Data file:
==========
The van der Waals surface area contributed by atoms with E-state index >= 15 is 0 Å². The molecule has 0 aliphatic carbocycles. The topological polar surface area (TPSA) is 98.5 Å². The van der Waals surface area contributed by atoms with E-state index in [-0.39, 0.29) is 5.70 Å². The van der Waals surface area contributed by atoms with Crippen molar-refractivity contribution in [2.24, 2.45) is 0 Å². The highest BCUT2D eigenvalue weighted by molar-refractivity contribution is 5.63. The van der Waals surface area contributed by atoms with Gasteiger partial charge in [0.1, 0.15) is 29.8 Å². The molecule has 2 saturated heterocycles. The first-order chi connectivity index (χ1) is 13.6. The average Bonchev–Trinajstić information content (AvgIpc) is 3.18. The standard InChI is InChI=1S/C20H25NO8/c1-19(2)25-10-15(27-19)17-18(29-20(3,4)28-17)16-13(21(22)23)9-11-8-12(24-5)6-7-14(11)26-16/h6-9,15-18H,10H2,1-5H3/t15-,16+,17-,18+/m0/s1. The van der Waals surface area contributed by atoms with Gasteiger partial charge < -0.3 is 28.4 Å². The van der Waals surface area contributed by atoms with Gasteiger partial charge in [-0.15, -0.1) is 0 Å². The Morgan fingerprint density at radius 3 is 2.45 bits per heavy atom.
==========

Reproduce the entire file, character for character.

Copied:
The van der Waals surface area contributed by atoms with E-state index >= 15 is 0 Å². The molecule has 0 aliphatic carbocycles. The topological polar surface area (TPSA) is 98.5 Å². The van der Waals surface area contributed by atoms with E-state index in [-0.39, 0.29) is 5.70 Å². The van der Waals surface area contributed by atoms with Crippen molar-refractivity contribution in [2.24, 2.45) is 0 Å². The highest BCUT2D eigenvalue weighted by molar-refractivity contribution is 5.63. The van der Waals surface area contributed by atoms with Gasteiger partial charge in [0.1, 0.15) is 29.8 Å². The molecule has 2 saturated heterocycles. The first-order chi connectivity index (χ1) is 13.6. The average Bonchev–Trinajstić information content (AvgIpc) is 3.18. The standard InChI is InChI=1S/C20H25NO8/c1-19(2)25-10-15(27-19)17-18(29-20(3,4)28-17)16-13(21(22)23)9-11-8-12(24-5)6-7-14(11)26-16/h6-9,15-18H,10H2,1-5H3/t15-,16+,17-,18+/m0/s1. The van der Waals surface area contributed by atoms with Gasteiger partial charge < -0.3 is 28.4 Å². The van der Waals surface area contributed by atoms with Gasteiger partial charge in [-0.15, -0.1) is 0 Å². The Morgan fingerprint density at radius 3 is 2.45 bits per heavy atom.